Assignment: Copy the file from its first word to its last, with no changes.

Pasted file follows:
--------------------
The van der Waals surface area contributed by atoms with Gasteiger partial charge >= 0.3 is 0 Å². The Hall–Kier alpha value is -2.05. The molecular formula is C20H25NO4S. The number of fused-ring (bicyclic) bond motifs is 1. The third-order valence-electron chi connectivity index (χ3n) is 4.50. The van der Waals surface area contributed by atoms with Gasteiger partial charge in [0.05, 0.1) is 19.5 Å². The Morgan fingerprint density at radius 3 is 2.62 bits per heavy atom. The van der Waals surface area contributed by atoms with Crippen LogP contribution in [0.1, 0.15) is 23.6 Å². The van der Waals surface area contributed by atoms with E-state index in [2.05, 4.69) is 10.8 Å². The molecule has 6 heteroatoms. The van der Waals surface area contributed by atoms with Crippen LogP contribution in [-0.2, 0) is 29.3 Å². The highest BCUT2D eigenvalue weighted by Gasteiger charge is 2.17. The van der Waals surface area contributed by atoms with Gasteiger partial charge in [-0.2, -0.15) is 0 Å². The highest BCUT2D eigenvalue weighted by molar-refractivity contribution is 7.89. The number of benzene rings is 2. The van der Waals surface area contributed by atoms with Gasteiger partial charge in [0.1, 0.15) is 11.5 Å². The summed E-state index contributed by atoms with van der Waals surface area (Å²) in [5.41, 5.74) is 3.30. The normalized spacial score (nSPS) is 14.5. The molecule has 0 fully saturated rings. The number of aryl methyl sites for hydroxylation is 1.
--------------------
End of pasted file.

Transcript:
The van der Waals surface area contributed by atoms with Gasteiger partial charge >= 0.3 is 0 Å². The Hall–Kier alpha value is -2.05. The molecular formula is C20H25NO4S. The number of fused-ring (bicyclic) bond motifs is 1. The third-order valence-electron chi connectivity index (χ3n) is 4.50. The van der Waals surface area contributed by atoms with Gasteiger partial charge in [0.05, 0.1) is 19.5 Å². The Morgan fingerprint density at radius 3 is 2.62 bits per heavy atom. The van der Waals surface area contributed by atoms with Crippen LogP contribution in [0.1, 0.15) is 23.6 Å². The van der Waals surface area contributed by atoms with E-state index in [2.05, 4.69) is 10.8 Å². The molecule has 6 heteroatoms. The van der Waals surface area contributed by atoms with Crippen LogP contribution in [-0.2, 0) is 29.3 Å². The highest BCUT2D eigenvalue weighted by Gasteiger charge is 2.17. The van der Waals surface area contributed by atoms with Gasteiger partial charge in [-0.2, -0.15) is 0 Å². The highest BCUT2D eigenvalue weighted by molar-refractivity contribution is 7.89. The number of benzene rings is 2. The van der Waals surface area contributed by atoms with Gasteiger partial charge in [0.1, 0.15) is 11.5 Å². The summed E-state index contributed by atoms with van der Waals surface area (Å²) in [5.41, 5.74) is 3.30. The normalized spacial score (nSPS) is 14.5. The molecule has 0 fully saturated rings. The number of aryl methyl sites for hydroxylation is 1.